Javascript is not enabled.

Javascript must be enabled to use this site. Please enable Javascript in your browser and try again.

Skip to content
Content starts here
Leaving Website

You are now leaving and going to a website that is not operated by AARP. A different privacy policy and terms of service will apply.

Kurtis Blow on Telling the Whole Story of Hip-Hop

At 60 years old, the rapper-turned-minister takes on a new challenge: Running a museum


Part of the AARP Hip-Hop at Middle Age series

spinner image Image Alt Attribute

AARP Membership

Join AARP for $12 for your first year when you sign up for Automatic Renewal. Get instant access to members-only products and hundreds of discounts, a free second membership, and a subscription to AARP The Magazine

Join Now

You were the first hip-hop superstar and for you, watching the thing grow and grow and grow after your records were hot, what has that been like?

Oh, it’s like a dream, a dream come true just being around and witnessing all of the success. I go all the way back to those Kool Herc parties. I’ve seen it grow from there with all the other groups that came by and the success that jumped off. It’s been a miraculous ride.

You come from a different era. Is there any jealousy or bitterness that you were in an era when rappers were not making a lot of money?

Just changing the world, being one of the guys who was a pioneer, like Davy Crockett. A lot of people experienced hip-hop by seeing me early in the 1980s. It was just a blessing.

— Kurtis Blow on his early success

No, I’m not jealous of that. Why? I saw success come to people like the Fat Boys. I remember them saying, “Hey, Kurt, all I want is to buy a car.” Then they bought three houses. Our mission and our dream was to make this thing successful and turn it into a business, a hip-hop business. I knew that we had all of these different categories of rap that could come out, be successful and make money in the markets. I was one of the first creating that whole ideology and contention that you can talk about anything. That is communication. Rap is communication on steroids.

You’re currently a minister, is that right?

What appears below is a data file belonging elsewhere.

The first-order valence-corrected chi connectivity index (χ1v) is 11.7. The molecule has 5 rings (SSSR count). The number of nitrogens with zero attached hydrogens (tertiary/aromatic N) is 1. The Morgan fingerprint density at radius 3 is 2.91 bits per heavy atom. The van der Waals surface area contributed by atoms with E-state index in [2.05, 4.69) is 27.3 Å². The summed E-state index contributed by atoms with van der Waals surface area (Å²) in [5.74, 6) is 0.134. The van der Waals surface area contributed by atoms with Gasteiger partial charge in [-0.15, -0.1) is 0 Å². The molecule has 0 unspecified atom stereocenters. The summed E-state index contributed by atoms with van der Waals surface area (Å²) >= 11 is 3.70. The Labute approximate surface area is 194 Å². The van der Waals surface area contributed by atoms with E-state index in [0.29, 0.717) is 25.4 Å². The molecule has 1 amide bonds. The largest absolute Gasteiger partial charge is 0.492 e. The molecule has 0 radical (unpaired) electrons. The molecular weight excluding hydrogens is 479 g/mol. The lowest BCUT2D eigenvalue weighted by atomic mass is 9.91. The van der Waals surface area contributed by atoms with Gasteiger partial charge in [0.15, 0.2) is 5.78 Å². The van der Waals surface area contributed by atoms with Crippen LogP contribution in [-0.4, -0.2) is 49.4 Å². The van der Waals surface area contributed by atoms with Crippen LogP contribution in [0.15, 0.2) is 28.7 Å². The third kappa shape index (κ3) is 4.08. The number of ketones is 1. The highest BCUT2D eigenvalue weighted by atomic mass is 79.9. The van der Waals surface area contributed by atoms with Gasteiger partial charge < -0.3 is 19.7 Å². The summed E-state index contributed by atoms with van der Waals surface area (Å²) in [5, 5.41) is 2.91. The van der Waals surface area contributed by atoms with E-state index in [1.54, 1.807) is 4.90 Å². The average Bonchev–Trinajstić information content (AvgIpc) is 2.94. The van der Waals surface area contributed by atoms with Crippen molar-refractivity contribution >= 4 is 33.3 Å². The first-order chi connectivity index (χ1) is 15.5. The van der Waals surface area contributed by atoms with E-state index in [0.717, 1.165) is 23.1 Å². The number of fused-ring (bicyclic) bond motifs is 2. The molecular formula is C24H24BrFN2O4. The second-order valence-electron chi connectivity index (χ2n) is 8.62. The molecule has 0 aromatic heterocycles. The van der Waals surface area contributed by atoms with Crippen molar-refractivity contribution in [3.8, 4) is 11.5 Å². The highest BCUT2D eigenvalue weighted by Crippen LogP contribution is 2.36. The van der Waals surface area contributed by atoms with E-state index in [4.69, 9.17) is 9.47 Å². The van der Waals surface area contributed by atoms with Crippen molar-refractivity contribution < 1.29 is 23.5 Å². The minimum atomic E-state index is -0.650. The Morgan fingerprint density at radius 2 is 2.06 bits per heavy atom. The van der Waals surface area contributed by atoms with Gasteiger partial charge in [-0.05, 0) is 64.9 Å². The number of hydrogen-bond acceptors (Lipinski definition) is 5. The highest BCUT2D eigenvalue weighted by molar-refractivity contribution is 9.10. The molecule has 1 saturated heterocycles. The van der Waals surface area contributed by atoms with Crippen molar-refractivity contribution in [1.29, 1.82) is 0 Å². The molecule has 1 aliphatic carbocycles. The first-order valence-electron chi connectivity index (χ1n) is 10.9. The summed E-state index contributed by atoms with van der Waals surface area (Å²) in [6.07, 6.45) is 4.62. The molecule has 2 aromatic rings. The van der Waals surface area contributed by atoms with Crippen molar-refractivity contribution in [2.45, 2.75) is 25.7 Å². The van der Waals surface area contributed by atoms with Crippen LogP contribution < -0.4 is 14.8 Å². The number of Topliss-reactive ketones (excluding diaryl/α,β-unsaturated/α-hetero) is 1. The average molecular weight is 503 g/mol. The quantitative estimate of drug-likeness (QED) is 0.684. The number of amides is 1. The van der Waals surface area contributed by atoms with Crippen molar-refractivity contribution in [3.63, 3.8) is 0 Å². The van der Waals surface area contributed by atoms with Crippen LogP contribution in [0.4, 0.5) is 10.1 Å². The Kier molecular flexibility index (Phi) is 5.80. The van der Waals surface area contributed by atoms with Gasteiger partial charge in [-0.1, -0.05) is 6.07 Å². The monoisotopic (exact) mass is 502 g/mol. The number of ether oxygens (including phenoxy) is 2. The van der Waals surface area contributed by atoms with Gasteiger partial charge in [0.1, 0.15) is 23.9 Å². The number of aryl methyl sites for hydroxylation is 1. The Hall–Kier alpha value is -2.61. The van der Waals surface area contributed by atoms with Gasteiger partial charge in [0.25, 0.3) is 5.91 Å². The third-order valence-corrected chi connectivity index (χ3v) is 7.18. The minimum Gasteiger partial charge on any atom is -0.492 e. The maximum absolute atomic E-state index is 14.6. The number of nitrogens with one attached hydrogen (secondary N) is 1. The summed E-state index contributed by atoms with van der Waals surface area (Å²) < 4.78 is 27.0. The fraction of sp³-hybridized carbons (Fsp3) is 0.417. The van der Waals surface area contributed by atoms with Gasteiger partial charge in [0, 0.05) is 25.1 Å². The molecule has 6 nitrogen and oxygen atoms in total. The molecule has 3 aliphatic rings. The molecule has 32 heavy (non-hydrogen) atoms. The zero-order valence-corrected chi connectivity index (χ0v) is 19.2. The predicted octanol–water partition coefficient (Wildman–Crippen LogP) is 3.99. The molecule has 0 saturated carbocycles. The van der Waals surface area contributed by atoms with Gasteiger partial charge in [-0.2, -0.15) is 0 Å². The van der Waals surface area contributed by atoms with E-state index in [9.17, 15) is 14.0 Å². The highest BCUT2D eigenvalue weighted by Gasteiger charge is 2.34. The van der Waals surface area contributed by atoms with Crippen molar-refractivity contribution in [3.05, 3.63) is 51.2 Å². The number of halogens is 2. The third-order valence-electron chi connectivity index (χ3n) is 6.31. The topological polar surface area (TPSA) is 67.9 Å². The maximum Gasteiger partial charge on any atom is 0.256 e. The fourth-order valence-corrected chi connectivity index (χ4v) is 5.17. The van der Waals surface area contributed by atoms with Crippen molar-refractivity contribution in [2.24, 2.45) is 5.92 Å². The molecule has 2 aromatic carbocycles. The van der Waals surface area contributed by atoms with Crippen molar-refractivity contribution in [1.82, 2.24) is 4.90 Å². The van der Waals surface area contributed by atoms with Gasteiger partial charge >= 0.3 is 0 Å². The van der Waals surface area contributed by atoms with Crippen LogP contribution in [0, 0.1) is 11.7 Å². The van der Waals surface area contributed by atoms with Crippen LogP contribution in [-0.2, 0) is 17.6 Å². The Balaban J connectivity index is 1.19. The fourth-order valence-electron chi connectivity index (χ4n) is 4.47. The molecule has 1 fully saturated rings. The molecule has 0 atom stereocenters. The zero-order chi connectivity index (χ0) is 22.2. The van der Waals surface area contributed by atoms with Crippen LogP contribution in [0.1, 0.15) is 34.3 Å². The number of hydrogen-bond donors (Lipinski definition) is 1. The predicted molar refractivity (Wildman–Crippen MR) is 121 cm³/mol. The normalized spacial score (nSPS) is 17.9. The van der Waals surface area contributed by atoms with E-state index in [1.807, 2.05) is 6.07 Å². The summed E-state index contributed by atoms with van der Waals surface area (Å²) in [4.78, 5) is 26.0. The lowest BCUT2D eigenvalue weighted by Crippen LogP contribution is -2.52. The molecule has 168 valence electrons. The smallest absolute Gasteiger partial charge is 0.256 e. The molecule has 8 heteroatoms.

I’ve been ordained as a minister for 10 years now. A lot of Christians you meet would say, “I was hit by the Holy Spirit. God came down and boom, I started shaking. Things just changed in my life all of a sudden.” But for me, it was more like a transition period. 

For me, when I got to the top, the more money I got, the more I wanted. It just made me greedy. I wanted more. The more drugs I got, the more I wanted. The more sex I got from all these women, the more I wanted it.

I just sat down one day and said, “Wow, is this it? Is this all that life has to offer?” I started reading the Bible. I became born again in 1994. I started doing Bible studies for a couple of years. I had my own ministry and went back to school at Nyack College. I learned more about the Gospels in college. It was just an incredible ride. 

What are the similarities between being in the pulpit and being on stage MCing?

It’s controversial, as a matter of fact. I get some traditionalists that holler and say, “This is not a show. When you’re in church, this is not a show, buddy.”

See more Health & Wellness offers >

But it is a show.

If you ask me, it’s the greatest show. It’s God’s show. It’s the greatest show on earth, amen.

I was thinking I’d never go down that road. I wanted to be a rapper. I wanted to get out there and entertain people and be an entertainer, but the similarity is there. It is communication. As a matter of fact, the most passionate parts of communication that you can ever get into is being a preacher and delivering that word, amen.